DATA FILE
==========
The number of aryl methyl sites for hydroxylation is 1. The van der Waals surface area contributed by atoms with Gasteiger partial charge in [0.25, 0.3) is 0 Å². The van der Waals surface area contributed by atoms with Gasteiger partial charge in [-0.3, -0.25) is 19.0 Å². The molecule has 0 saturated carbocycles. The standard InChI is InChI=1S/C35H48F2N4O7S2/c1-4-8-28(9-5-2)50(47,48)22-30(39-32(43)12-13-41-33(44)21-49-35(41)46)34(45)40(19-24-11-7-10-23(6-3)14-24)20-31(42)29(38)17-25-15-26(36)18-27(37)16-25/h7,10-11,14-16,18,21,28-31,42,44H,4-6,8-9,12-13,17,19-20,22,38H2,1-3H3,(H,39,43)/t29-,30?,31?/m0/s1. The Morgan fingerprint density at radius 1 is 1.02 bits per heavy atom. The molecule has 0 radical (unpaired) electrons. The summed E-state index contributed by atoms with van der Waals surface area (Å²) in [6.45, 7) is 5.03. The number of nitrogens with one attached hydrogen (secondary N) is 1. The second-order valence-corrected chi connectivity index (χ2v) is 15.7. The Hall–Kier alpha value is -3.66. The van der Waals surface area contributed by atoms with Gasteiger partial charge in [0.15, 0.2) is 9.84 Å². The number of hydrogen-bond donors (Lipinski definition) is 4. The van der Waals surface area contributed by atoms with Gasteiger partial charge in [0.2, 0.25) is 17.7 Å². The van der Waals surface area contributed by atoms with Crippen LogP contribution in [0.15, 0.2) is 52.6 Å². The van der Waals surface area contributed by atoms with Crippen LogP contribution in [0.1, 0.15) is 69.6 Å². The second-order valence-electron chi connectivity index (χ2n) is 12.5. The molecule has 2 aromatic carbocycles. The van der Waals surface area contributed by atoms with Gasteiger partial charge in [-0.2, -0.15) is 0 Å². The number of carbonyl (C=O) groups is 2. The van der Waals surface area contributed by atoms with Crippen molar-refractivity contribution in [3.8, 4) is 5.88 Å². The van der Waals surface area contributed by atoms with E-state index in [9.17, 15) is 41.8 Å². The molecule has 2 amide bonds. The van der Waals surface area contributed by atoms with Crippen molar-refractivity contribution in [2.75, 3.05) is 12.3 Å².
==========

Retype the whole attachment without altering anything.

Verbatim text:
The number of aryl methyl sites for hydroxylation is 1. The van der Waals surface area contributed by atoms with Gasteiger partial charge in [0.25, 0.3) is 0 Å². The van der Waals surface area contributed by atoms with Gasteiger partial charge in [-0.3, -0.25) is 19.0 Å². The molecule has 0 saturated carbocycles. The standard InChI is InChI=1S/C35H48F2N4O7S2/c1-4-8-28(9-5-2)50(47,48)22-30(39-32(43)12-13-41-33(44)21-49-35(41)46)34(45)40(19-24-11-7-10-23(6-3)14-24)20-31(42)29(38)17-25-15-26(36)18-27(37)16-25/h7,10-11,14-16,18,21,28-31,42,44H,4-6,8-9,12-13,17,19-20,22,38H2,1-3H3,(H,39,43)/t29-,30?,31?/m0/s1. The Morgan fingerprint density at radius 1 is 1.02 bits per heavy atom. The molecule has 0 radical (unpaired) electrons. The summed E-state index contributed by atoms with van der Waals surface area (Å²) in [6.45, 7) is 5.03. The number of nitrogens with one attached hydrogen (secondary N) is 1. The second-order valence-corrected chi connectivity index (χ2v) is 15.7. The Hall–Kier alpha value is -3.66. The van der Waals surface area contributed by atoms with Gasteiger partial charge in [0.15, 0.2) is 9.84 Å². The number of hydrogen-bond donors (Lipinski definition) is 4. The van der Waals surface area contributed by atoms with Gasteiger partial charge in [0.2, 0.25) is 17.7 Å². The van der Waals surface area contributed by atoms with Crippen LogP contribution in [0.15, 0.2) is 52.6 Å². The van der Waals surface area contributed by atoms with Crippen LogP contribution in [0.1, 0.15) is 69.6 Å². The second-order valence-electron chi connectivity index (χ2n) is 12.5. The molecule has 2 aromatic carbocycles. The van der Waals surface area contributed by atoms with Gasteiger partial charge in [-0.2, -0.15) is 0 Å². The number of carbonyl (C=O) groups is 2. The van der Waals surface area contributed by atoms with Crippen molar-refractivity contribution in [3.8, 4) is 5.88 Å². The van der Waals surface area contributed by atoms with E-state index in [9.17, 15) is 41.8 Å². The molecule has 2 amide bonds. The van der Waals surface area contributed by atoms with Crippen molar-refractivity contribution in [2.75, 3.05) is 12.3 Å².